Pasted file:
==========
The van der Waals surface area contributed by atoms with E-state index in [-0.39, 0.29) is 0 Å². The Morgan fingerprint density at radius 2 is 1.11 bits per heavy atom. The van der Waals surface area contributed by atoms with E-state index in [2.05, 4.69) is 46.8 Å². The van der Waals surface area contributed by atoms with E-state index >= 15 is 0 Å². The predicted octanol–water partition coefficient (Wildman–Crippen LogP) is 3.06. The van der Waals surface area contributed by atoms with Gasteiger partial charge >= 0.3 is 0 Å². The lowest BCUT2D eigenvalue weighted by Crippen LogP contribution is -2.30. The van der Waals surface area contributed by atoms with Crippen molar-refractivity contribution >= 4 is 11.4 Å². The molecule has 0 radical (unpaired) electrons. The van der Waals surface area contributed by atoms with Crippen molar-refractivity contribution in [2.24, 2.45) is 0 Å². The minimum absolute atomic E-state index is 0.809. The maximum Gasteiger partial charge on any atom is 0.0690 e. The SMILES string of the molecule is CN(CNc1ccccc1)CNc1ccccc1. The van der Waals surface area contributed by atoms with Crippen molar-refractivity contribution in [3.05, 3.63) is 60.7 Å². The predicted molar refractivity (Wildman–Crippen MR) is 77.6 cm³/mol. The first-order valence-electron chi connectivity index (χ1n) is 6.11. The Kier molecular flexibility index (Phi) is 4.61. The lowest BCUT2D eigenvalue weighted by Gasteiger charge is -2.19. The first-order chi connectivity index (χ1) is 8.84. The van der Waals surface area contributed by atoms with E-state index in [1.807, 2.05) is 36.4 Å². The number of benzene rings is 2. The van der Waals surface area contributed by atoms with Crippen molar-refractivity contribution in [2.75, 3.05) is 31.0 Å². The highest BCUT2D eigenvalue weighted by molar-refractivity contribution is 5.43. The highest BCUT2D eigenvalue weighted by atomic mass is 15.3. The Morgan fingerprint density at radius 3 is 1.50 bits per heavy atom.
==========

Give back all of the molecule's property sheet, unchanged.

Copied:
The van der Waals surface area contributed by atoms with E-state index in [-0.39, 0.29) is 0 Å². The Morgan fingerprint density at radius 2 is 1.11 bits per heavy atom. The van der Waals surface area contributed by atoms with E-state index in [2.05, 4.69) is 46.8 Å². The van der Waals surface area contributed by atoms with E-state index >= 15 is 0 Å². The predicted octanol–water partition coefficient (Wildman–Crippen LogP) is 3.06. The van der Waals surface area contributed by atoms with Gasteiger partial charge >= 0.3 is 0 Å². The lowest BCUT2D eigenvalue weighted by Crippen LogP contribution is -2.30. The van der Waals surface area contributed by atoms with Crippen molar-refractivity contribution >= 4 is 11.4 Å². The molecule has 0 radical (unpaired) electrons. The van der Waals surface area contributed by atoms with Crippen molar-refractivity contribution in [2.24, 2.45) is 0 Å². The minimum absolute atomic E-state index is 0.809. The maximum Gasteiger partial charge on any atom is 0.0690 e. The SMILES string of the molecule is CN(CNc1ccccc1)CNc1ccccc1. The van der Waals surface area contributed by atoms with Crippen molar-refractivity contribution in [3.05, 3.63) is 60.7 Å². The predicted molar refractivity (Wildman–Crippen MR) is 77.6 cm³/mol. The first-order valence-electron chi connectivity index (χ1n) is 6.11. The Kier molecular flexibility index (Phi) is 4.61. The lowest BCUT2D eigenvalue weighted by Gasteiger charge is -2.19. The first-order chi connectivity index (χ1) is 8.84. The van der Waals surface area contributed by atoms with E-state index in [1.807, 2.05) is 36.4 Å². The number of benzene rings is 2. The van der Waals surface area contributed by atoms with Crippen molar-refractivity contribution in [2.75, 3.05) is 31.0 Å². The highest BCUT2D eigenvalue weighted by molar-refractivity contribution is 5.43. The highest BCUT2D eigenvalue weighted by atomic mass is 15.3. The Morgan fingerprint density at radius 3 is 1.50 bits per heavy atom.